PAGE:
REGIONS:

SUBSCRIBE:

Sign up for weekly updates

November in the Americas: Humour in the face of harassment, condemnation in the face of impunity, and mobilisations in the face of violence

Students attend a demonstration against Brazil's president-elect Jair Bolsonaro in Sao Paulo, 30 October 2018; the sign reads #NotHim in reference to Bolsonaro
Students attend a demonstration against Brazil's president-elect Jair Bolsonaro in Sao Paulo, 30 October 2018; the sign reads #NotHim in reference to Bolsonaro

Cris Faga/NurPhoto via Getty Images

Brazil stole all the attention in November, partly due to a historic visit by the Inter-American Commission on Human Rights (IACHR) that took place between 5 and 12 November. The organisation's last visit took place in 1995.

With the conclusion of national elections, the IACHR had an opportunity to examine the human rights situation in the country, and its findings are worrisome. A press release by the organisation states: "Despite some progress, we encountered a country that has been unable to provide the solutions to the structural problem of extreme inequality and discrimination, notably racial and social discrimination, that it has long owed its citizens."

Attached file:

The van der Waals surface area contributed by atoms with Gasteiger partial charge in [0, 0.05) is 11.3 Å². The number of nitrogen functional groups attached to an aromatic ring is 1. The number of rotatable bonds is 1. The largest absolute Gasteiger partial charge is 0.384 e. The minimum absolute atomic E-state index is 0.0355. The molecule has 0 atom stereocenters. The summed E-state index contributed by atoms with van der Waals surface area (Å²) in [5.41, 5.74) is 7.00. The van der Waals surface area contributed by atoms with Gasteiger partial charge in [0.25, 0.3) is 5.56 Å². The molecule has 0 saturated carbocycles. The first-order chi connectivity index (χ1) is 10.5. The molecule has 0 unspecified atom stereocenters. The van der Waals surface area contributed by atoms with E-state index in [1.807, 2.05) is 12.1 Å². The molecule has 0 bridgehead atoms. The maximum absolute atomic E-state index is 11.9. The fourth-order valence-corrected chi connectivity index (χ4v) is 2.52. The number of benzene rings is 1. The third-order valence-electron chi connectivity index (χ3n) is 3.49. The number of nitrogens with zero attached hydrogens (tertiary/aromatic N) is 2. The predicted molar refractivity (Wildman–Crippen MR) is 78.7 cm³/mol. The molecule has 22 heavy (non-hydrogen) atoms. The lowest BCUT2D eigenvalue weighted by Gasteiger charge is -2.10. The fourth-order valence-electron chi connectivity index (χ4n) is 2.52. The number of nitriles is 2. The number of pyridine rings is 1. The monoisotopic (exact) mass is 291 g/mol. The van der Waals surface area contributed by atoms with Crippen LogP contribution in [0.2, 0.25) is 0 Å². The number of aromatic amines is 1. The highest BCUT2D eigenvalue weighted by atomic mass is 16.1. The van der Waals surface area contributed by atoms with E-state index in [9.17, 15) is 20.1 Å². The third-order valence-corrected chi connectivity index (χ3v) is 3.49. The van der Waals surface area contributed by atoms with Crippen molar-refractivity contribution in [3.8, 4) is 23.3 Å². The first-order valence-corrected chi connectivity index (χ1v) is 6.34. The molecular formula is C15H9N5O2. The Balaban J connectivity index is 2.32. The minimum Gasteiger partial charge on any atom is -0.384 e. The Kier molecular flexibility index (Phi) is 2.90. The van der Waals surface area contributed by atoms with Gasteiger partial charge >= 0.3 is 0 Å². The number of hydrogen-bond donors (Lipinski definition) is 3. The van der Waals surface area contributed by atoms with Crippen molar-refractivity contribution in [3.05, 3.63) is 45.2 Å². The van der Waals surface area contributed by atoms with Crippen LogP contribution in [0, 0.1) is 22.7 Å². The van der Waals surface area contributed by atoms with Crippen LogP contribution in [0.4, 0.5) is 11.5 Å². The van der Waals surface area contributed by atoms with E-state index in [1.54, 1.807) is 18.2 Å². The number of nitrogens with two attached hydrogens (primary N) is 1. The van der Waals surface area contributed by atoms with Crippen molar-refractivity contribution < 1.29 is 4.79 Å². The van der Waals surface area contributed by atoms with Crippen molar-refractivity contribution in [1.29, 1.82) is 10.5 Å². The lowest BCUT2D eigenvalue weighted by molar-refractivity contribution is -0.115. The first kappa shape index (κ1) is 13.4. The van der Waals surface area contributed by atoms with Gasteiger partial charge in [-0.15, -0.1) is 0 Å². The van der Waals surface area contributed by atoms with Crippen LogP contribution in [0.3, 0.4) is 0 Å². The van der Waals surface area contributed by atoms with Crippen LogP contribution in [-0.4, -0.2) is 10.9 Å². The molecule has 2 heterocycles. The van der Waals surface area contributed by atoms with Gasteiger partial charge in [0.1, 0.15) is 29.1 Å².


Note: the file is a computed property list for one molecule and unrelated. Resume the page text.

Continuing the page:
The IACHR's team of experts observed "serious human rights violations," such as "the increase in violence in the countryside and the city, the increase in murders of human rights defenders, especially those defending the land and the environment, the growing aggressions against defenders of minority human rights, and the country's risk of returning to the world hunger map."

The team also characterised the situation involving "attacks on freedom of expression, which affect the press, academics and social organisations" as "urgent."

Meanwhile, a report by Atlas Da Noticia, a project identifying and mapping news media, warned that one in every five citizens in Brazil lives in a "news desert": municipalities that do not have local newspapers and news sites or TV and radio stations. Forty million Brazilians are not served by local news media, with all the consequences this implies.

In the meantime, a Rio de Janeiro judge banned Globo TV, the main media outlet in the country, from continuing to report on an investigation into the assassination of Councillor Marielle Franco, who was shot to death. The judge contended that the information could alter the course of the investigation. Civil society organisations, such as ARTICLE 19 and Conectas, consider this action to be a "disproportionate" measure, constituting censorship.